> From: Bruce Hennessy <[log in to unmask]>
> if you are trying to 'reverse engineer' an existing system that is
> not OO designed, in order to continue to 'maintain' that system,
> i.e. fairly significant changes keep coming in - you could run into
> roadblocks when trying to represent that system in UML. For example
> class diagrams will be tough to produce when the Ada constructs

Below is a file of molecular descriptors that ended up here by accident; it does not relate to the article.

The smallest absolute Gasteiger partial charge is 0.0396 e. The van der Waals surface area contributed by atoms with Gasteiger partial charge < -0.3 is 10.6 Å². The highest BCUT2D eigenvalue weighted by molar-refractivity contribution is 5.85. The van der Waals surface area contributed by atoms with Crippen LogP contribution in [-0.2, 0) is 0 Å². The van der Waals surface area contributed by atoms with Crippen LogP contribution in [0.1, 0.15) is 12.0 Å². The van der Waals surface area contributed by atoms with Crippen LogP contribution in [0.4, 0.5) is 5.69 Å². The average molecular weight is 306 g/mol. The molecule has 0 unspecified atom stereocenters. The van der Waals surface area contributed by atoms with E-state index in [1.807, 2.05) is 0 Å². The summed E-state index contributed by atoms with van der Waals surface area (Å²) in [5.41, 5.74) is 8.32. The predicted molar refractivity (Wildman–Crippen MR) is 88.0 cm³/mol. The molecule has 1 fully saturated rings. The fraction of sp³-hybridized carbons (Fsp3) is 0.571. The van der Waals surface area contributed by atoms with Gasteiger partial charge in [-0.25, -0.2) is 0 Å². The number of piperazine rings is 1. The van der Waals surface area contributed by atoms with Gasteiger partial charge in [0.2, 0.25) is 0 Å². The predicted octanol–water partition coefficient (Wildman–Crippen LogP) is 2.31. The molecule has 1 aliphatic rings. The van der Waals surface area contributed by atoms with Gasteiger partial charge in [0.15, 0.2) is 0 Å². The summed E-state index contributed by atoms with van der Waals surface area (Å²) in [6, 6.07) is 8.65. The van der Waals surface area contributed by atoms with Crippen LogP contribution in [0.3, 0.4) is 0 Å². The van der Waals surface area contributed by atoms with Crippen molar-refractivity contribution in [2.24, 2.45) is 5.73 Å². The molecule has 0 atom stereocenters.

> don't fit nicely into classes.
As an example, consider generics .. Rose has no way of representing
type T is private;
with function "=" (L, R : T) return Boolean is <>;
let alone signature packages.
Lots and lots of "notes"!
We design for a code generator, so the application doesn't need much
of UML. However, I agree it can be tricky trying to model the way the
framework fits together, the saving grace there is that it "onlY"
needs to be understandable by people.